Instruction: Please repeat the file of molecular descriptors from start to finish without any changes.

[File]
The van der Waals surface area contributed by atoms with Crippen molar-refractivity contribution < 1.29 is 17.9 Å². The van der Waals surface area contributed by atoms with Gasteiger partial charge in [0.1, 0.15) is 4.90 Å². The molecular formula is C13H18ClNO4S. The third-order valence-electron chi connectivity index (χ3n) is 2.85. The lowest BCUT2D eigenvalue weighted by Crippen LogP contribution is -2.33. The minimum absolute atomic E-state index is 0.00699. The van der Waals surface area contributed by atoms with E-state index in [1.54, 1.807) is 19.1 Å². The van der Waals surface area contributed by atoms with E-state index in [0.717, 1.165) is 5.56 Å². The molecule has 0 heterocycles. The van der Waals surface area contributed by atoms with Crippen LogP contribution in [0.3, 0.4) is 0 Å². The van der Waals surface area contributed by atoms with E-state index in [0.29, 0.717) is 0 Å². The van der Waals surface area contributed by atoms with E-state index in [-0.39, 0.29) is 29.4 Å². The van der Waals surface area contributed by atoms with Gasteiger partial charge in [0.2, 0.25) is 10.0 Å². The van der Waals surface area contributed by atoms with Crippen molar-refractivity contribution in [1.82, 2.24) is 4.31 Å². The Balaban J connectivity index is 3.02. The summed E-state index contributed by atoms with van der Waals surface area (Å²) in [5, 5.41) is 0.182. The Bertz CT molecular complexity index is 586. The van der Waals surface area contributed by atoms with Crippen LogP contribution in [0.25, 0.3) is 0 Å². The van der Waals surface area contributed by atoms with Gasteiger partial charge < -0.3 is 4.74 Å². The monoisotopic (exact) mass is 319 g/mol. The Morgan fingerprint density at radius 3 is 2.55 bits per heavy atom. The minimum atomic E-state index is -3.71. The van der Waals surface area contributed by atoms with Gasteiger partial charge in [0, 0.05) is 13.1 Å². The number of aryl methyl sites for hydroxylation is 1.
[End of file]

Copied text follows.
The van der Waals surface area contributed by atoms with Crippen molar-refractivity contribution < 1.29 is 17.9 Å². The van der Waals surface area contributed by atoms with Gasteiger partial charge in [0.1, 0.15) is 4.90 Å². The molecular formula is C13H18ClNO4S. The third-order valence-electron chi connectivity index (χ3n) is 2.85. The lowest BCUT2D eigenvalue weighted by Crippen LogP contribution is -2.33. The minimum absolute atomic E-state index is 0.00699. The van der Waals surface area contributed by atoms with E-state index in [1.54, 1.807) is 19.1 Å². The van der Waals surface area contributed by atoms with E-state index in [0.717, 1.165) is 5.56 Å². The molecule has 0 heterocycles. The van der Waals surface area contributed by atoms with Crippen LogP contribution in [0.3, 0.4) is 0 Å². The van der Waals surface area contributed by atoms with E-state index in [0.29, 0.717) is 0 Å². The van der Waals surface area contributed by atoms with E-state index in [-0.39, 0.29) is 29.4 Å². The van der Waals surface area contributed by atoms with Gasteiger partial charge in [0.2, 0.25) is 10.0 Å². The van der Waals surface area contributed by atoms with Crippen molar-refractivity contribution in [1.82, 2.24) is 4.31 Å². The Balaban J connectivity index is 3.02. The summed E-state index contributed by atoms with van der Waals surface area (Å²) in [5, 5.41) is 0.182. The Bertz CT molecular complexity index is 586. The van der Waals surface area contributed by atoms with Crippen LogP contribution in [0.25, 0.3) is 0 Å². The van der Waals surface area contributed by atoms with Gasteiger partial charge < -0.3 is 4.74 Å². The monoisotopic (exact) mass is 319 g/mol. The Morgan fingerprint density at radius 3 is 2.55 bits per heavy atom. The minimum atomic E-state index is -3.71. The van der Waals surface area contributed by atoms with Gasteiger partial charge in [0, 0.05) is 13.1 Å². The number of aryl methyl sites for hydroxylation is 1.